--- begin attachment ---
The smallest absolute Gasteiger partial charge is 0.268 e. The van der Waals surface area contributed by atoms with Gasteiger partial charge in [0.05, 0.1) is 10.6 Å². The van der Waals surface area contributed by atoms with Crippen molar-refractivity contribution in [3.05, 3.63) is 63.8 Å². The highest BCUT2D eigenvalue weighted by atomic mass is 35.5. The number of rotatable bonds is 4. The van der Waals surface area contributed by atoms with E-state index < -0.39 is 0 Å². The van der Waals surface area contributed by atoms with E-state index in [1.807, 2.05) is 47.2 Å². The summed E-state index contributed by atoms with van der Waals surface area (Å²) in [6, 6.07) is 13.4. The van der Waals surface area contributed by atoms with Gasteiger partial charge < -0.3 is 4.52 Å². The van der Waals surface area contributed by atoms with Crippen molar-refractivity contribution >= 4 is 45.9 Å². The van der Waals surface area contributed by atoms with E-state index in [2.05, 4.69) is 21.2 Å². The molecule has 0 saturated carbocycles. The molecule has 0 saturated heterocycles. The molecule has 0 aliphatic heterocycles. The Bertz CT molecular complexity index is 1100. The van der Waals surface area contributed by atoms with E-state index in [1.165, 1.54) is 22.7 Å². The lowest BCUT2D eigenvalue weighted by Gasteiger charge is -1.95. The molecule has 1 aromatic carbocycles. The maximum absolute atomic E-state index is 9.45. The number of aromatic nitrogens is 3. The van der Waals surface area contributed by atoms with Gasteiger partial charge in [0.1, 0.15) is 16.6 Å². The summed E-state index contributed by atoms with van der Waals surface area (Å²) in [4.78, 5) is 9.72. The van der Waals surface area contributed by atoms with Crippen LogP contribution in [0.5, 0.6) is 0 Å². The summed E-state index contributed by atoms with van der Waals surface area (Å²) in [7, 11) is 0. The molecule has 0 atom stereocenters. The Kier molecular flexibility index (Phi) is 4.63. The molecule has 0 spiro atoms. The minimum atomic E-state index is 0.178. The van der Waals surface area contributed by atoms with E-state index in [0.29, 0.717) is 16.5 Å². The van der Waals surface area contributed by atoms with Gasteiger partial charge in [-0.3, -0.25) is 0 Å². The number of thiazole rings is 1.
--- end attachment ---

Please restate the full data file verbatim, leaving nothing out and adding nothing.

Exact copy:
The smallest absolute Gasteiger partial charge is 0.268 e. The van der Waals surface area contributed by atoms with Gasteiger partial charge in [0.05, 0.1) is 10.6 Å². The van der Waals surface area contributed by atoms with Crippen molar-refractivity contribution in [3.05, 3.63) is 63.8 Å². The highest BCUT2D eigenvalue weighted by atomic mass is 35.5. The number of rotatable bonds is 4. The van der Waals surface area contributed by atoms with E-state index < -0.39 is 0 Å². The van der Waals surface area contributed by atoms with E-state index in [1.807, 2.05) is 47.2 Å². The summed E-state index contributed by atoms with van der Waals surface area (Å²) in [6, 6.07) is 13.4. The van der Waals surface area contributed by atoms with Gasteiger partial charge < -0.3 is 4.52 Å². The van der Waals surface area contributed by atoms with Crippen molar-refractivity contribution >= 4 is 45.9 Å². The van der Waals surface area contributed by atoms with E-state index in [2.05, 4.69) is 21.2 Å². The molecule has 0 saturated carbocycles. The molecule has 0 saturated heterocycles. The molecule has 0 aliphatic heterocycles. The Bertz CT molecular complexity index is 1100. The van der Waals surface area contributed by atoms with E-state index in [1.165, 1.54) is 22.7 Å². The lowest BCUT2D eigenvalue weighted by Gasteiger charge is -1.95. The molecule has 1 aromatic carbocycles. The maximum absolute atomic E-state index is 9.45. The number of aromatic nitrogens is 3. The van der Waals surface area contributed by atoms with Gasteiger partial charge in [0.1, 0.15) is 16.6 Å². The summed E-state index contributed by atoms with van der Waals surface area (Å²) in [4.78, 5) is 9.72. The van der Waals surface area contributed by atoms with Crippen LogP contribution in [0.5, 0.6) is 0 Å². The summed E-state index contributed by atoms with van der Waals surface area (Å²) in [7, 11) is 0. The molecule has 0 atom stereocenters. The Kier molecular flexibility index (Phi) is 4.63. The molecule has 0 spiro atoms. The minimum atomic E-state index is 0.178. The van der Waals surface area contributed by atoms with E-state index in [0.29, 0.717) is 16.5 Å². The van der Waals surface area contributed by atoms with Gasteiger partial charge in [-0.3, -0.25) is 0 Å². The number of thiazole rings is 1.